American History

(Note: This program originally aired in June of last year.) On this installment of StudioTulsa, we speak by phone with Thomas Fleming, a prolific historian and historical novelist who has contributed articles to American Heritage, MHQ: The Quarterly Journal of Military History, and other magazines -- and who has written more than 50 books.

On this installment of ST, we listen back to great discussion from May of last year, when we spoke with Steve Inskeep, co-host of National Public Radio's Morning Edition.

Late one night in 2011, a large animal collided with an SUV on a Connecticut parkway. This animal was not a deer -- as is, sadly, so often the case. It was a 140-pound mountain lion...and it had been born in the Black Hills of South 2009!

On this edition of ST, our guest is the bestselling novelist and philanthropist Steve Berry, who's actually in Tulsa today at the outset of a book tour; Berry's new novel, "The 14th Colony," is just out. But Berry is also visiting our community, as he tells us, in connection with his "History Matters" foundation, which is dedicated to historic preservation. This foundation, co-run by Berry and his wife, has raised more than $800,000 over the years in the name of saving historic treasures.

On this edition of ST, we offer a discussion of the life and work of Thomas Nast (1840-1902), who is commonly thought of as "the father of American political cartooning." Highly influential in his time and still admired by artists, columnists, writers, and cartoonists today, Nast might be best known for his work -- done before, during, and after the Civil War -- for Harper's Weekly. He also, quite famously, created the modern illustrated version of Santa well as the elephant as a symbol for the G.O.P. Our guest is Dr.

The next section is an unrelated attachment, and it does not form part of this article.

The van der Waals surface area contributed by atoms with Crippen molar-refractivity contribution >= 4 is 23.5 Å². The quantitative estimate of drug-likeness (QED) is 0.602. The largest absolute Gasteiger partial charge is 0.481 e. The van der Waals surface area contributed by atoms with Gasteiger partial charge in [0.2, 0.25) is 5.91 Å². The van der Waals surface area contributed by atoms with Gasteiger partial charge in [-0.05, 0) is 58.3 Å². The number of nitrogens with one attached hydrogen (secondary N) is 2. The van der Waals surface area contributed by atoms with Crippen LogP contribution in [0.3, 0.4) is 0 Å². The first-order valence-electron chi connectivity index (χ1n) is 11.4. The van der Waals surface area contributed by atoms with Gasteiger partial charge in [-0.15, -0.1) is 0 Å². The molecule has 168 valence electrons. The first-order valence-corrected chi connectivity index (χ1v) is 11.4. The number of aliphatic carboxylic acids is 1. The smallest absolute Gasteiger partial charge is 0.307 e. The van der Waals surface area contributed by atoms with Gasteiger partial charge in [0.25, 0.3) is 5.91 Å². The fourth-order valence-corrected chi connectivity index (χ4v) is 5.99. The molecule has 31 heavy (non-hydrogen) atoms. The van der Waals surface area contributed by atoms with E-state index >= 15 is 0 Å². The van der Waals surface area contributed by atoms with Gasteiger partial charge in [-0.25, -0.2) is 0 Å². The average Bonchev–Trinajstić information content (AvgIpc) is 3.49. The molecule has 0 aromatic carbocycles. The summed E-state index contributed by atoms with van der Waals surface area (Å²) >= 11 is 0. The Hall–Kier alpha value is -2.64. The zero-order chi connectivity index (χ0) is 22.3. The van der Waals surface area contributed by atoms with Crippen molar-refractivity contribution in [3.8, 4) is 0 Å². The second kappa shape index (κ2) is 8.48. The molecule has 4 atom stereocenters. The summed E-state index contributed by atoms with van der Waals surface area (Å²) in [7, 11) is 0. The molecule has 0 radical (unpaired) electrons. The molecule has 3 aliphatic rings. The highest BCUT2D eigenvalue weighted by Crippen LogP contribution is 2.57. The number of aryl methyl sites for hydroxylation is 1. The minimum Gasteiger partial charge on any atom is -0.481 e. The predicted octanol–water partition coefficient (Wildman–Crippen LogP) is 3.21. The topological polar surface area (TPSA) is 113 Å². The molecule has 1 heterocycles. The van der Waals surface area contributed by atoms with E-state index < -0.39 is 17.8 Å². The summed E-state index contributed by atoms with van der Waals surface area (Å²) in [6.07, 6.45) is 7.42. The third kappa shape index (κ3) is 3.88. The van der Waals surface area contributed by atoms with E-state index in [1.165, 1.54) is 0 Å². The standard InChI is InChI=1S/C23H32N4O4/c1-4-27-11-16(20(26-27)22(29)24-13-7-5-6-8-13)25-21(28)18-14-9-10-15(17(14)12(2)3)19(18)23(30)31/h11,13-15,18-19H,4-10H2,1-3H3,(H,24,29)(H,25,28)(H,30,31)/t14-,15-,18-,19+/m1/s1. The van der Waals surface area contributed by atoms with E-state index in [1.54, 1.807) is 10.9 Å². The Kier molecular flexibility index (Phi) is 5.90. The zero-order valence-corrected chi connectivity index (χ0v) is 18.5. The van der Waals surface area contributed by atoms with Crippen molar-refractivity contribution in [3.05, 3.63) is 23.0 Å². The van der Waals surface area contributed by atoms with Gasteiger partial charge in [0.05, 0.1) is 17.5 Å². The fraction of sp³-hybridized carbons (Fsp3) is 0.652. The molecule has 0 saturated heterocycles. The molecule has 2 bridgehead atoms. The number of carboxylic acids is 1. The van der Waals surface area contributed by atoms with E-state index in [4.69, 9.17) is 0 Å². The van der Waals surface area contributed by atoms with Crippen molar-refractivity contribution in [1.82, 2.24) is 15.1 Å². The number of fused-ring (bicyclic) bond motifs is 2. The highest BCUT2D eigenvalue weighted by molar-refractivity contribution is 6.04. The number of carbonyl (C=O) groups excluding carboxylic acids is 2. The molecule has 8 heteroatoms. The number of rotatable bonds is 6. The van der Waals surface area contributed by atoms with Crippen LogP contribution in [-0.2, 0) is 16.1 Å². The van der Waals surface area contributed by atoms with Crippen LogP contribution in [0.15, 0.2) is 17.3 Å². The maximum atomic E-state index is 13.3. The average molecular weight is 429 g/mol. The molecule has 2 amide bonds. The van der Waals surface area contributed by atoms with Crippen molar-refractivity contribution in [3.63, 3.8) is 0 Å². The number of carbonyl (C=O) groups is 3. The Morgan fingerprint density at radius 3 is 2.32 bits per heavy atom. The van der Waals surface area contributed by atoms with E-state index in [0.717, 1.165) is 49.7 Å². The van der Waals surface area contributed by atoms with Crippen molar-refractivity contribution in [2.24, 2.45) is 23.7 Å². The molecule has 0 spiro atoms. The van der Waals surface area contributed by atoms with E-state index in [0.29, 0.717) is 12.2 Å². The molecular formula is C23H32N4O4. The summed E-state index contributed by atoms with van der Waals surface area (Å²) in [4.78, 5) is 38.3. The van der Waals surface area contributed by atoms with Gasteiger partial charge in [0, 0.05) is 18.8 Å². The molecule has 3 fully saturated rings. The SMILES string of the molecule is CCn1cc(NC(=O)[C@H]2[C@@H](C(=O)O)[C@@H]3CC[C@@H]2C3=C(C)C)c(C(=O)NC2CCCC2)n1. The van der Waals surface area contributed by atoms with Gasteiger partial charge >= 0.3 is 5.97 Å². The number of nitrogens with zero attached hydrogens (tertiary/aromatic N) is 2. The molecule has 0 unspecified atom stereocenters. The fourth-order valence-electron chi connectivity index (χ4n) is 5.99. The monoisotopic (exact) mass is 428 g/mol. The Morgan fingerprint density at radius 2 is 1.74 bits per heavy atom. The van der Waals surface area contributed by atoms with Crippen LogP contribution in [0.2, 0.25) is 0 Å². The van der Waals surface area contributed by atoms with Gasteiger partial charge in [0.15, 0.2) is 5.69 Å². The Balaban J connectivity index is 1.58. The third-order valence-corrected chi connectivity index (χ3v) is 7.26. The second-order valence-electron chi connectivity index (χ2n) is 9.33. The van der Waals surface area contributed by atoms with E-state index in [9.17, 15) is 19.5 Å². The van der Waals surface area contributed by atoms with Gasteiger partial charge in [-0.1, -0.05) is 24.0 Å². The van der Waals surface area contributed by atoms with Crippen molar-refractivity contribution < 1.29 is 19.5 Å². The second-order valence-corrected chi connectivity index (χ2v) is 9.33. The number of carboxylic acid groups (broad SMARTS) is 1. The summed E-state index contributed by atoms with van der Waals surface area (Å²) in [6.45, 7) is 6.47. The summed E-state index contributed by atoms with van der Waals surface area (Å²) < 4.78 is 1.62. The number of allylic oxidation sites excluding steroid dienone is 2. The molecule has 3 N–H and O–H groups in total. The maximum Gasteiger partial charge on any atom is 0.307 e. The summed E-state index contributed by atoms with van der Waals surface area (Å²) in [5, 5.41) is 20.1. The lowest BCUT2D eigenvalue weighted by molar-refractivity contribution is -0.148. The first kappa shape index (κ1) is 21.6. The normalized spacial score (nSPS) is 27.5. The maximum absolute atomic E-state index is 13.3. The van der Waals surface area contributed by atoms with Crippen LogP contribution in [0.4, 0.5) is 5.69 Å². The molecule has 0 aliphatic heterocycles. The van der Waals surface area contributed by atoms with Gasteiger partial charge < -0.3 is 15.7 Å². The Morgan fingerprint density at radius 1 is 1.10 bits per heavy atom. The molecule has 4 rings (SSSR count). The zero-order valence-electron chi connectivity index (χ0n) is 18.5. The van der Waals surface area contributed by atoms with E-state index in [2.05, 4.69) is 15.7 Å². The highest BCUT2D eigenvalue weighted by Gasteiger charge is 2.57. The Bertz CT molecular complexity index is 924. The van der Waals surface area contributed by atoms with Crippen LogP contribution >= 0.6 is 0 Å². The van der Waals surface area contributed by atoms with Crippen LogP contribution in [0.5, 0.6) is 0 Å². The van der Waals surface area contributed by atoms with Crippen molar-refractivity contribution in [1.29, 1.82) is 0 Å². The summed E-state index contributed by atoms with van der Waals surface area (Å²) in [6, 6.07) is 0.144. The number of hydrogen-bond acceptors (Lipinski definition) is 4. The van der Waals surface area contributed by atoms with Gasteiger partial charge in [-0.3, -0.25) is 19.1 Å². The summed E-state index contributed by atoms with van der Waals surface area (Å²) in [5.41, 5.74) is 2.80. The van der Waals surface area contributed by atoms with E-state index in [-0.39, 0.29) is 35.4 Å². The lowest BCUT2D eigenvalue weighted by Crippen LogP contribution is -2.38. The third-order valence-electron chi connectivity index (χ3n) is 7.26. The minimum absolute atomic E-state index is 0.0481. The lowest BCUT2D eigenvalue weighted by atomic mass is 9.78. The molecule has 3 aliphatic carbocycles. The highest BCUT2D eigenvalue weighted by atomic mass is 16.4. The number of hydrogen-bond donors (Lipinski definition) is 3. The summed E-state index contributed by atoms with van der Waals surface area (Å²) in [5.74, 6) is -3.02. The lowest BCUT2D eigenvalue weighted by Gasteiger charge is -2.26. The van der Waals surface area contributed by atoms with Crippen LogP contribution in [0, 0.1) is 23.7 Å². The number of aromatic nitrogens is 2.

(Note: This interview originally aired back in September.) Our guest is Erika Lee, who teaches history at the University of Minnesota, where she's also the Vecoli Chair in Immigration History and Director of the Immigration History Research Center. Lee tells us about her widely acclaimed book, "The Making of Asian America: A History" (Simon & Schuster). As was noted of this volume in the pages of The New York Times Book Review: "Sweeping....

On this edition of ST, we speak with Kristen T. Oertel, the Barnard Associate Professor of 19th Century American History here at TU.

On this presentation of ST, our guest by phone is Tavis Smiley, the renowned broadcaster, author, political commentator, publisher, and columnist. Tomorrow night, Thursday the 28th, Smiley will be given the Tulsa Library Trust's 2016 Sankofa Freedom Award during a free-to-the-public ceremony at the Rudisill Regional Library in North Tulsa. (The library is located at 1520 N.

As noted at Wikipedia: "Public diplomacy...broadly speaking, is the communication with foreign publics to establish a dialogue designed to inform and influence. There is no one definition of public diplomacy, and...definitions vary and continue to change over time. It is practiced through a variety of instruments and methods, ranging from personal contact and media interviews to the Internet and educational exchanges." On this installment of ST, we explore this hard-to-pin-down idea with a scholarly expert on such. Our guest is Dr.

(Note: This interview originally aired back in June; we are pleased to present it once again on MLK Day.) On this edition of ST, a discussion with the longtime Georgia-based journalist, Jim Auchmutey, who tells us about his book, "The Class of '65: A Student, a Divided Town and the Long Road to Forgiveness." It's a detailed profile of Americus High School, in rural southern Georgia, at a pivotal time in that school's -- and this country's -- history.